The court “heard how peace talks between the warring WAGs broke down during mediation”, said the Daily Mail. Vardy’s team argued that despite the “highly entertaining stories in the media referring to Wagatha Christie”, their client had “suffered widespread abuse and hostility as a result of the post for a long period and her children were also abused at school”.
7 July 2021
Both sides claimed partial victory as Mrs Justice Steyn ruled on which arguments Rooney could keep in her defence. She dismissed an argument that Vardy had insisted on sitting next to Rooney in the 2016 European Championship match between England and Wales “to guarantee her appearance in the media”.
However, she ruled that Rooney could try to prove that Vardy was behind a “Secret Wag” diary column in The Sun on Sunday, which “included details of players’ alleged affairs and drug use”, and was published up until October 2019 when Rooney announced the result of her “detective work”, said The Times.
Steyn said the alleged close relationship between Vardy and the tabloid newspaper was “one of the building blocks” of Rooney’s defence.
8 February 2022
“Explosive messages” were read out as the saga returned to the High Court in February, reported the Liverpool Echo. Rooney requested that the judge add Vardy’s former agent, Caroline Watt, to the legal proceedings.
After Rooney tweeted that somebody was “betraying” her with leaks to The Sun, Watt allegedly sent a private WhatsApp message to Vardy with a laughing face emoji, saying: “It wasn’t someone she trusted. It was me.”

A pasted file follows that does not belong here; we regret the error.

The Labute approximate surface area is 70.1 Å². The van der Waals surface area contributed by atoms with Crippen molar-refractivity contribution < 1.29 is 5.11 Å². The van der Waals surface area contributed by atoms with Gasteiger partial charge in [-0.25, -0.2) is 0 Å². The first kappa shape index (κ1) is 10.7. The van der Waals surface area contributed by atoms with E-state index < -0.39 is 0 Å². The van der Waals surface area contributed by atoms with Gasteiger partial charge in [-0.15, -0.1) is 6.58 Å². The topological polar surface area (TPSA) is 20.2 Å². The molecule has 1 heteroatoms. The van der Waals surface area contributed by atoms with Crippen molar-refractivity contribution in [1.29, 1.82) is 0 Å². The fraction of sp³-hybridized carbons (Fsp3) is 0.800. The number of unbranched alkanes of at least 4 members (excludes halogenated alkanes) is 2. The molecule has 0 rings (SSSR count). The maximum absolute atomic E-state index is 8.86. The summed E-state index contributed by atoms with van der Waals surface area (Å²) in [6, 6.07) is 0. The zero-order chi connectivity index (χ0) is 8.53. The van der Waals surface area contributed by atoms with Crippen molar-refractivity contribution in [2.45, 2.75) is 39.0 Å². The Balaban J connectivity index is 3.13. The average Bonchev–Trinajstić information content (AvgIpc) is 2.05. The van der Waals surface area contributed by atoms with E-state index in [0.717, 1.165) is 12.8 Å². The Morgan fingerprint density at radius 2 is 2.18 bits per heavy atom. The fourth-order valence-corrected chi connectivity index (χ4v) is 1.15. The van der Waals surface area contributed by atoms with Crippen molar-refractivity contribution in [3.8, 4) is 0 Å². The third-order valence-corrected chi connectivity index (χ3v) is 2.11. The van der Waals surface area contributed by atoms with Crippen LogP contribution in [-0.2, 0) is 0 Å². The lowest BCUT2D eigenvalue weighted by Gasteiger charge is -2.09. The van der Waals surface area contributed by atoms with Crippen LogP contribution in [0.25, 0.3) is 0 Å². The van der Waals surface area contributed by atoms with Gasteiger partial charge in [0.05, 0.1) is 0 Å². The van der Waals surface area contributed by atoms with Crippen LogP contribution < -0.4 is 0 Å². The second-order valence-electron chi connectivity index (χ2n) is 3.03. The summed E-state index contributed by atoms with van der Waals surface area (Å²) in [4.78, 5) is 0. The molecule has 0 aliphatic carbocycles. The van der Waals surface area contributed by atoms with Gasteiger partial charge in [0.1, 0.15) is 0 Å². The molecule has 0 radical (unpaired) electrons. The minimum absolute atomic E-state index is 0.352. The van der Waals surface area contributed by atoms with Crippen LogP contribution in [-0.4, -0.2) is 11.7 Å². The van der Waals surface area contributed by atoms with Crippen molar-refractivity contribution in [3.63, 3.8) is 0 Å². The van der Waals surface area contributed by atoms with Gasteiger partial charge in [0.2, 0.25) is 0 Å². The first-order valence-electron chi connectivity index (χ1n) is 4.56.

In other messages, Vardy allegedly referred to Rooney as a “nasty bitch” and “a c***”, and said she “would love to leak those posts x”. However, Vardy’s lawyer said the messages were “selective”, and that the exchange in full had “precisely the opposite effect”.
However, the court heard that Watt accidentally dropped her phone into the sea while on a boat trip off the British coast, losing all its contents, shortly after Rooney’s lawyers asked to search the device.
The judge later refused Rooney’s request to add Watt to proceedings, saying it had come too late and would delay the main trial.
29 April 2022
Vardy issued a new statement “accepting the likelihood that her publicist had leaked the Rooney stories – but without, she maintained, any authorisation from herself”, reported Nick Greenslade in The Sunday Times. Yet, Rooney still has to prove that it was Vardy herself who was the “conduit to The Sun”, he said.
10 May 2022
The trial is expected to begin tomorrow at the High Court and is scheduled to take six days, with the judgment being handed down at a later date.
“When Rooney spectacularly outed Vardy, and then Vardy sued Rooney, it is unlikely that either woman foresaw the doom-laden terminus at which this runaway train might end,” said Greenslade. The trial, which could cost £3m, may end with Rooney winning but shouldering much of the costs or end with Vardy awarded a nominal sum if the judge “thinks the action has effectively been a waste of time”.
“There may be victory in the end for one,” concluded Greenslade, “but there will be little glory.”